Since the implementation of the Dodd-Frank Act in 2010, there has been much debate over whether is it actually helping the current housing crisis or simply complicating it for everyone involved with no real benefit. This comes from not only the appraisal side, but mortgage servicers and other housing industry professionals as well. While I think everyone can agree a move had to be made and this bill had good intentions, I can certainly understand the controversy. With the housing crisis a major factor in the current Presidential Election, Mitt Romney has made recent announcements regarding the “Romney-Ryan Plan to End the Housing Crisis.”
What is the Romney campaign proposing for the housing industry?
- Sell 200,000 vacant homes currently owned by the government to eliminate more than half of the foreclosed homes that are bringing neighborhood values down.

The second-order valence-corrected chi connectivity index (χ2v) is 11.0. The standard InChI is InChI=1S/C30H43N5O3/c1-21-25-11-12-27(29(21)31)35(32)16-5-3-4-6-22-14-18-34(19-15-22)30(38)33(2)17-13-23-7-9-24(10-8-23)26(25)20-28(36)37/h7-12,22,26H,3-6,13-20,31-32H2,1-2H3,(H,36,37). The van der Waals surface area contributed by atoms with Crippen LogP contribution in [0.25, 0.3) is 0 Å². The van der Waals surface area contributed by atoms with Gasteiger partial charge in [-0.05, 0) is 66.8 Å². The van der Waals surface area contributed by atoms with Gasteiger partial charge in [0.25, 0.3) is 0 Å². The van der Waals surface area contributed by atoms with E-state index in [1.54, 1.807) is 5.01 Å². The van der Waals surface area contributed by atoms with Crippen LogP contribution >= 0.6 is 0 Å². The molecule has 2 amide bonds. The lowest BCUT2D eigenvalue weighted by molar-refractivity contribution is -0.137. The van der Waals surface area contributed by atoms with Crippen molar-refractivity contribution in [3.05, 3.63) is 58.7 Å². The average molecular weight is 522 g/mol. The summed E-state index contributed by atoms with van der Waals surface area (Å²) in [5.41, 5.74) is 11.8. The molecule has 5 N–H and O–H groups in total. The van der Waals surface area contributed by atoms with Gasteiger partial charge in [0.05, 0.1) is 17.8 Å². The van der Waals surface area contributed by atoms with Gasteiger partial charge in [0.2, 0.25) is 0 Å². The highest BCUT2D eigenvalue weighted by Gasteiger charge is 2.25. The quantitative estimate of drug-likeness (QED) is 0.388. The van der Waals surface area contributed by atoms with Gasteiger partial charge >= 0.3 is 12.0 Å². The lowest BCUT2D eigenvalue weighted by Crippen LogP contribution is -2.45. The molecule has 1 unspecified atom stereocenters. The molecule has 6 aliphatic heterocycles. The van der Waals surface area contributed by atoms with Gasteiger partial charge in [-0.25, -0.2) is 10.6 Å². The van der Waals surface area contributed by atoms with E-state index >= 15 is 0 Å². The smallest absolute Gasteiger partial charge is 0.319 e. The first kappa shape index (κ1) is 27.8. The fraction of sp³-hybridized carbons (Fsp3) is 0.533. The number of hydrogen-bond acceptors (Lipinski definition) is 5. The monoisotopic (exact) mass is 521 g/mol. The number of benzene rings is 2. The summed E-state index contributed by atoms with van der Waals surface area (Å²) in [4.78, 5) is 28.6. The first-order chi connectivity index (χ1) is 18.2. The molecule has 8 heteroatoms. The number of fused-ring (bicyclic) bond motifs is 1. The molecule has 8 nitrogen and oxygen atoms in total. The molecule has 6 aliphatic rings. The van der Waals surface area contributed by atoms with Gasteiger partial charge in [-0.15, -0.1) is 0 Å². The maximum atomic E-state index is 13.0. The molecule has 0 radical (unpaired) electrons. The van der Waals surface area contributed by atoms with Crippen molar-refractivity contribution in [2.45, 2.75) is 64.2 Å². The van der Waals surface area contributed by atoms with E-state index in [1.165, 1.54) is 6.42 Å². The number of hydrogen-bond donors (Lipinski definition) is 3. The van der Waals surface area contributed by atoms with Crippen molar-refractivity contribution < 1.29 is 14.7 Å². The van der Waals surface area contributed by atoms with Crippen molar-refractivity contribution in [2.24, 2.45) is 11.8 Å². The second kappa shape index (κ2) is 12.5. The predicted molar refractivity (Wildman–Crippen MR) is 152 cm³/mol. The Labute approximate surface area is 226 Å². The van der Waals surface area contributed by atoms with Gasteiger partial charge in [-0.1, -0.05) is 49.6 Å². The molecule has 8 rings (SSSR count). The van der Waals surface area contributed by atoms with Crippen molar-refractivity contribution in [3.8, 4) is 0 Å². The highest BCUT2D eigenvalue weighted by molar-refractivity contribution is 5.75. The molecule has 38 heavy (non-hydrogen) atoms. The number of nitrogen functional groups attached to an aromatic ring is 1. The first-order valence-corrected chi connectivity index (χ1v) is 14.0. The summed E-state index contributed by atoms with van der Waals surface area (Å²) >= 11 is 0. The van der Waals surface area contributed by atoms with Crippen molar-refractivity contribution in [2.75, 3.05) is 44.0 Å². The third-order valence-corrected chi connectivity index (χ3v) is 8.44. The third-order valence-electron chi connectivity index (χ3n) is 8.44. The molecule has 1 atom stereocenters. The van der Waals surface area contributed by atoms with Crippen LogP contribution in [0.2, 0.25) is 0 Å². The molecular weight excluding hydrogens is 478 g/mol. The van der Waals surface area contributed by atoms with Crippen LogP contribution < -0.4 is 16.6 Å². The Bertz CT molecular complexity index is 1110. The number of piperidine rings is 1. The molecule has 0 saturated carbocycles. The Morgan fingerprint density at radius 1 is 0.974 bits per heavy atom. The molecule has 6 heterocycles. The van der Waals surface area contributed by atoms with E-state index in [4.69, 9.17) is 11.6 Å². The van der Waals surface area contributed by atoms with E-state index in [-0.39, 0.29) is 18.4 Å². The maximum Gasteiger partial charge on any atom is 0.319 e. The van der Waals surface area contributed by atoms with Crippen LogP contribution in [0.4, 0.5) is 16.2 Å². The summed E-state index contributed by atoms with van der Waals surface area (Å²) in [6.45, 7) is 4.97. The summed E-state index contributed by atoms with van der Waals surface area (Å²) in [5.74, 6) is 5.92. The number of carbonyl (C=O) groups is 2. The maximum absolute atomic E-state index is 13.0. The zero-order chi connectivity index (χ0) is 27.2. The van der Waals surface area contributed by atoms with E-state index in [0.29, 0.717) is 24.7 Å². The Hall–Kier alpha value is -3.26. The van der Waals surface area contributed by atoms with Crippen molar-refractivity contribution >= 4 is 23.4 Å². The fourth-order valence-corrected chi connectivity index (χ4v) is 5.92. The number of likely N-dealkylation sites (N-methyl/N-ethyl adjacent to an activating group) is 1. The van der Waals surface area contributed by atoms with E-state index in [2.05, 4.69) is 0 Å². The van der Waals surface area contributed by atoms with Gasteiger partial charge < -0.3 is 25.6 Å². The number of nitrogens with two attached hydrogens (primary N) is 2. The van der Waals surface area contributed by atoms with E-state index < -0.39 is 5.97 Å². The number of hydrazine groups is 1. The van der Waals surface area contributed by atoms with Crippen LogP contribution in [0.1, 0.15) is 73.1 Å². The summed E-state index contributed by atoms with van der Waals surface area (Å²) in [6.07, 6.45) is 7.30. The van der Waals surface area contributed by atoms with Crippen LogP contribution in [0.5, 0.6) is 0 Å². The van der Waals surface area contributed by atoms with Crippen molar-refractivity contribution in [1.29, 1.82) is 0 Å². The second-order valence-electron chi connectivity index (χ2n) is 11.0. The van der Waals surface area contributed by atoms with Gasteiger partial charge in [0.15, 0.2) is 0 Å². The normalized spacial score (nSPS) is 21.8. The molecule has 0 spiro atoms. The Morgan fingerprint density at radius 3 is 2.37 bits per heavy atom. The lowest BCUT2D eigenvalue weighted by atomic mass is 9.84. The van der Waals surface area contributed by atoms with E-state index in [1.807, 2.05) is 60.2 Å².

- Make foreclosure alternatives easier including short sales, deed-in-lieu of foreclosure and shared appreciation.
- Replace the Dodd-Frank Act with “sensible” regulation.
- Reform Fannie Mae and Freddie Mac to decrease the role of government in the housing market and reintroduce private market growth.
The plan also discusses the burden falling on smaller banks in the housing industry which don’t have the same resources as large banks. Specifically, the recent changes of mortgage disclosures put in place by the Consumer Financial Protection Bureau. I have heard this complaint first-hand from some of our valued “small” lenders. Hopefully we will see productive changes soon, whichever party wins this election.